Over the last year working towards greater autonomy and independence i have found "pacing" to be one of the most difficult challenges in my life.
Pacing is all about getting the most of the energy and abilities i have without pushing to hard and then getting exhausted.
Pacing is hard because the energy cost of the same thing can vary each day. For example, a cafe trip in the morning after a restful night is easy, the very same thing after a bad night sleep or in the evening very challenging.
Like with many autism things, everyone gets this sort of effect, for me its just more extreme.
With day to day things i try to pace stuff so i run out of energy about the time the carer / babysitter arrives in the evening. That way i can get the most of my work day.
I sometimes get it very wrong and run out of energy to early, or an unexpected demand wipes out the buffer i have built up. This is part of why i love my routines. They allow me to pace better by giving me an idea of energy usage.
However, it’s far more complicated for one off big events.
Fear of missing out (aka FOMO) is an anxiety and frustration that results from feeling left out on something. That feeling of missing something fun, or something important.
For one day events, and one time cool opportunities FOMO can be mood destroying. I’m sure I’m not the only autistic person who can be pushed into a meltdown when they know they are missing out. It brings up the strongest feelings of frustration, self hate and anger.
Because FOMO is so strong and pacing so hard, it can lead to a loose loose situation. If a cool event comes along, by saving no i will suffer with FOMO but if i go i may mess up my pacing for days or weeks or worse, have a meltdown or panic attack.
This weekend was a great example. My friends where going to a one day special event where a giant play centre was being opened up to adults.
I’d been before and knew i enjoyed it, but i also knew i struggled with the noise and crowds. As an extra emotional kick, of the people there who knew me, few signed, so i’d spend the whole evening unable to contribute to conversations and feeling like a drag on the friends i went with.
It was a classic pacing versus FOMO conundrum. Stay at home and preserve energy but feel left out and isolated etc, or go along and deal with the communication frustration and then hope i don’t pay to heavily for it later.
At first, i declined the offer to go. I just didn’t want to experience the frustration of not being able to communicate and feeling a drag. However, over the course of the day, i started getting the first FOMO feelings and i was frustrated.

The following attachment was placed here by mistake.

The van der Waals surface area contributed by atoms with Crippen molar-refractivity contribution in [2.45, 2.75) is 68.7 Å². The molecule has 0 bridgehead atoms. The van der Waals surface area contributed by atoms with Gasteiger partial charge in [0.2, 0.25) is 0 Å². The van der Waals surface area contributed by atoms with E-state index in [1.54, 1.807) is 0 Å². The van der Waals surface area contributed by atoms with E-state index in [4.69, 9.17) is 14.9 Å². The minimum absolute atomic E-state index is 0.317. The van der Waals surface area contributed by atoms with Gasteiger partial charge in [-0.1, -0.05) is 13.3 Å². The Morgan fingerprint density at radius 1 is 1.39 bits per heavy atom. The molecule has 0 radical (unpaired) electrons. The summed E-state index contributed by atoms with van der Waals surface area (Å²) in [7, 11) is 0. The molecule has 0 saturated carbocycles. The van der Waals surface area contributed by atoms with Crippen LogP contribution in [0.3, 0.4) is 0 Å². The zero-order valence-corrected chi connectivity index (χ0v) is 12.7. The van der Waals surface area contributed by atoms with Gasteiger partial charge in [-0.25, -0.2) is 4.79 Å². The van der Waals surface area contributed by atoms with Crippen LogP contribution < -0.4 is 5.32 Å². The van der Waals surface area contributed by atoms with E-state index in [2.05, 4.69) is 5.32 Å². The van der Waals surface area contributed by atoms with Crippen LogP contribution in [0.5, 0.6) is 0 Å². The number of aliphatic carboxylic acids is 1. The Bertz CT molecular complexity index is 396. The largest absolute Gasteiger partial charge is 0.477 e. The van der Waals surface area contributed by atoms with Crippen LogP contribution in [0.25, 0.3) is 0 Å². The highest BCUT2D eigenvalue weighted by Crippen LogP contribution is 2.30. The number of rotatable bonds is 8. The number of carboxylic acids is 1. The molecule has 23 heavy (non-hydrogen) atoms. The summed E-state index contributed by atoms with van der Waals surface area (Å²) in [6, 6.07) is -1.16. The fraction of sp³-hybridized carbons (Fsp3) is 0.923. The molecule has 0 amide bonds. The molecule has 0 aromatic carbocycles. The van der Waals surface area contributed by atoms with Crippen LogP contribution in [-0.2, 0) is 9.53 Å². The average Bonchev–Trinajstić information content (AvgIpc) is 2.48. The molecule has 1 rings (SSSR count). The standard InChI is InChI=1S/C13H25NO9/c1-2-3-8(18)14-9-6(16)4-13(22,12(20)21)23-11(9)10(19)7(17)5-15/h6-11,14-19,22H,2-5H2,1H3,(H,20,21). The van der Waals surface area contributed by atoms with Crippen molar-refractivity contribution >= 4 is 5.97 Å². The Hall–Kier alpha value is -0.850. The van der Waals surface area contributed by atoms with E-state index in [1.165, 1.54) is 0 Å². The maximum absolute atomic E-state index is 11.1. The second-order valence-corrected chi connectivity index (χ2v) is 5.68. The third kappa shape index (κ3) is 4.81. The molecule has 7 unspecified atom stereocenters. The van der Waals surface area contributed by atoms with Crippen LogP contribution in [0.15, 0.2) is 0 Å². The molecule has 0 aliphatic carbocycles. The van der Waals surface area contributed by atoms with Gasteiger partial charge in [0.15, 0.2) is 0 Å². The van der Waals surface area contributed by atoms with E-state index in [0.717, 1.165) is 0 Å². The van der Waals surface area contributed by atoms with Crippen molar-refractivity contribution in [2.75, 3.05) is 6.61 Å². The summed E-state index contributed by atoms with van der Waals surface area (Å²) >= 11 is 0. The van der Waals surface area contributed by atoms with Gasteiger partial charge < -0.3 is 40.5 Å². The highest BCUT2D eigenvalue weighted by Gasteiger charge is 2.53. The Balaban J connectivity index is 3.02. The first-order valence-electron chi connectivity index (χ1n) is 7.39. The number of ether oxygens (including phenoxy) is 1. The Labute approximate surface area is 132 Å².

In the end i spoke to my friend about it. We made a few plans and we went along. We did three things to make it possible for me to go.
First, we knew the venue had no quiet space. So i made double sure i had ear defenders (!) and we also took the car. Having the car means i have somewhere to retreat too if it all gets too much.
This is important, by having a calm place to retreat too i could manage the overload better. Committing to the event didn’t mean committing to whatever demands the event produced. I could pace myself at the event.
Secondly, my friend pointed out all the people at the event who knew me already and how many of them signed etc. He explained it wouldn’t be a drag and that he rather liked going to these sort of things as he felt useful. Basically, if we worked as a team it would be fine. Making sure no one person got stuck helping me communicate all evening.
The final thing that convinced me to go was a bit of self acceptance and philosophy. By not going i was passing up a chance to experiment. I knew communication would be a problem, so i thought about how to approach it. Perhaps i could rely on communication less by doing something differently or by asking for help in a different way.
The event went well. I ran out of energy early, and walked to the car a few times and then i also found a quiet place to hide. I chatted with friends and also had fun playing.
I wish i’d been more able to interact, but knowing it was something that would frustrate me my friends did a great job helping people to help me.
For example, if i signed a message, my friends wouldn’t just read the letters, then announce the words, they would say them allowed and explain to other people in the group the signs. On more than one occasion 4 or 5 people would be getting an mini sign language lesson. Better, towards the end of the evening when i was very spaced out, someone who’d met me earlier in the evening asked me if i was okay using sign language, and understood my response that i was tired but otherwise happy.
I can’t always defeat FOMO but now i am aware of it i can work to make it less impactful. This weekend shows that given the right support and techniques i am able to do things, but i need to invest time and energy into inventing those techniques and then asking for help to use them.
My friends have always been AMAZING at supporting me. When we left last night, we’d managed to turn a scary situation i wanted to avoid into a fun evening where i made new friends and improved friendships i had. By the time we left about a dozen people had signed with me and enjoyed it. I felt more included and less frustrated.
My final take away is to remind people that communication does not have to be verbose to be meaningful.
I feared attending the event unable to communicate at all. I left able to communicate one or two words per minute to most people, and for me that was an infinitely different experience.
Pacing and FOMO are always going to be linked, rather than endure it or fight it i am accepting it and then working with it.